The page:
During the ensuing question-and-answer session, Mr. Chartres said it was important to start thinking about the pricing of water, in part because a pricing mechanism could be used to drive up efficiency.  The world could not go on with business as usual -- in 20 to 40 years, countries would have to produce the same amount of food as they did today, but with less water.  The key was to get the right kind of information to identify the appropriate solutions.  Furthermore, there was a need to build capacity among poor farmers so as to drive up productivity.  On the national level, water governance reform would have to be enacted.

Mr. Wolf responded to a question about the relationship between dams and the environment by emphasizing the need for added storage capacity given the changing weather patterns caused by climate change.  However, it must be carefully handled, he cautioned.  Several states in the western United States were looking at the possibility of building large dams because of increasingly volatile weather.  With snow caps melting globally, raising questions about supplies to the 1.3 billion people who relied upon water from the Himalayas, there was no question that the world would have to look again at increasing storage capacity to mitigate shortages, but it would have to be considered carefully.

In answer to a question about international cooperation, he said there was a need to grow and enhance global meetings but parties should not try to agree too much.  The more countries strove for consensus, the less those meetings accomplished.  Instead of compromise, countries should seek real solutions because water scarcity was "as destructive as anything else out there", he said, adding: "Our lack of will to grapple with this issue is astonishing and perhaps criminal."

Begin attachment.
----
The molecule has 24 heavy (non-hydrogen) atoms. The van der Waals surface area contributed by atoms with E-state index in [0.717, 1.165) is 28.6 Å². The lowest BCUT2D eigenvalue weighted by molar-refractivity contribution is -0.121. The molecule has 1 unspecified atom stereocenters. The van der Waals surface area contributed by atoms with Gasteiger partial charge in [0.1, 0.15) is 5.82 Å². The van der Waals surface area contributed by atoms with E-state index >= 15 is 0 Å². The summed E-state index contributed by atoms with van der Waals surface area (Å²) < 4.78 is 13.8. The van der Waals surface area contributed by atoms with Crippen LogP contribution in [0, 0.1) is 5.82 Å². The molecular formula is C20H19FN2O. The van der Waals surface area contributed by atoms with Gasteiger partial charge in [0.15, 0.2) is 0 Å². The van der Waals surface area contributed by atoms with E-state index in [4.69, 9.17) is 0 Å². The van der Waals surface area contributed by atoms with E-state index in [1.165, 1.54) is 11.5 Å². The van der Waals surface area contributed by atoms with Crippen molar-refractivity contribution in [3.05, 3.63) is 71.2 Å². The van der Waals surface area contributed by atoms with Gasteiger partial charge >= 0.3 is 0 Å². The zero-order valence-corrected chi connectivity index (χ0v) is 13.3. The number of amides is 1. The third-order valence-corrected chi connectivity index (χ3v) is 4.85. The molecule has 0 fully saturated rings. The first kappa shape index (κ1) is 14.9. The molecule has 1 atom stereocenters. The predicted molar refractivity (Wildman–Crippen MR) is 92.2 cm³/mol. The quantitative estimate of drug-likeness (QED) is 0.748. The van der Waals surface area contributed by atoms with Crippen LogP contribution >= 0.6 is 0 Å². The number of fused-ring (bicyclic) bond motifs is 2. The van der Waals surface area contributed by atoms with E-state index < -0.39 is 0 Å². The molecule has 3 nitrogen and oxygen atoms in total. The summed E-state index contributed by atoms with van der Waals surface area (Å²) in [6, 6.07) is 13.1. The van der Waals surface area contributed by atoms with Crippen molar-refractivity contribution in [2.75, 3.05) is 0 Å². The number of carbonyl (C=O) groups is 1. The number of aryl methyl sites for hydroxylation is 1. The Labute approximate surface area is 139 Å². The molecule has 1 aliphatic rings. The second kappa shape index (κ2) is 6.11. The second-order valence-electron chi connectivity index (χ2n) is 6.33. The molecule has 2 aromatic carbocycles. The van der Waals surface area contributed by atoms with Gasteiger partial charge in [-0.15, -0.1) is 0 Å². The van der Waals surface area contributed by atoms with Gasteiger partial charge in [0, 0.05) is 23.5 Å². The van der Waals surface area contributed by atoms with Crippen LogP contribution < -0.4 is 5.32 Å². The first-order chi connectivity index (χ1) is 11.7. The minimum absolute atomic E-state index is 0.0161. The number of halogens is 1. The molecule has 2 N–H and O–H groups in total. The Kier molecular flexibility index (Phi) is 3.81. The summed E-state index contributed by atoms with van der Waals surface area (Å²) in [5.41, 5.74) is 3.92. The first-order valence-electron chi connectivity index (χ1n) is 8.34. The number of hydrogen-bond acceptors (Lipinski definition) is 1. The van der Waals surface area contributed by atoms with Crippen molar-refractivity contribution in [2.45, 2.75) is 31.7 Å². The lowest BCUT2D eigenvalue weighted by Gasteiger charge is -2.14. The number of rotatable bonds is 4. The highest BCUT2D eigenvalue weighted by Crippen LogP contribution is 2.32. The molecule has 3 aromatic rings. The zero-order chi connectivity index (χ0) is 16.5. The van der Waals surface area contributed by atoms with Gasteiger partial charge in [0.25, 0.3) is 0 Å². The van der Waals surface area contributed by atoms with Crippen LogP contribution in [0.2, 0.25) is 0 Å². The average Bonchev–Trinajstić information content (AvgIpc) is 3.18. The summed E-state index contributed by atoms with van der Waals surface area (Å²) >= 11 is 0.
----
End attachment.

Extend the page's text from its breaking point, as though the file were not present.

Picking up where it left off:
On the role of local authorities, Mr. Apakan said they were the main providers of water services.  During the Fifth Water Forum in March, mayors and local authorities had adopted the Istanbul Water Consensus after almost 18 months of negotiations.  It set forth the perspectives of local authorities, the role of which must be reassessed and upgraded.

Concerning the budget of UN-Water, Mr. Chandavarkar said it should not be judged by the $3 million it received in direct funding.  The budgets of the water divisions of its 26 participating agencies were far larger than that amount, and the $3 million should be seen as seed money for larger capital investments.

On the role of desalination, he said that subject was dealt with in chapter 9 of the World Development Report.  There were important environmental impacts to consider as water from industrial use was recycled back into the sea.  An estimated 0.4 per cent of the world's water came from desalination, a figure that would double in the coming decades.  While an important source, desalinized water was not the "silver bullet" it was made out to be.

Asked whether UN-Water should remain a coordinating mechanism or become a United Nations agency, he said each of its partner institutions had sent strong signals against its morphing into an agency.  As for funding concerns, only three generous donors were providing money for its multi-donor trust fund.  He encouraged new and emerging ones to contribute so the financial burden could be shared more evenly.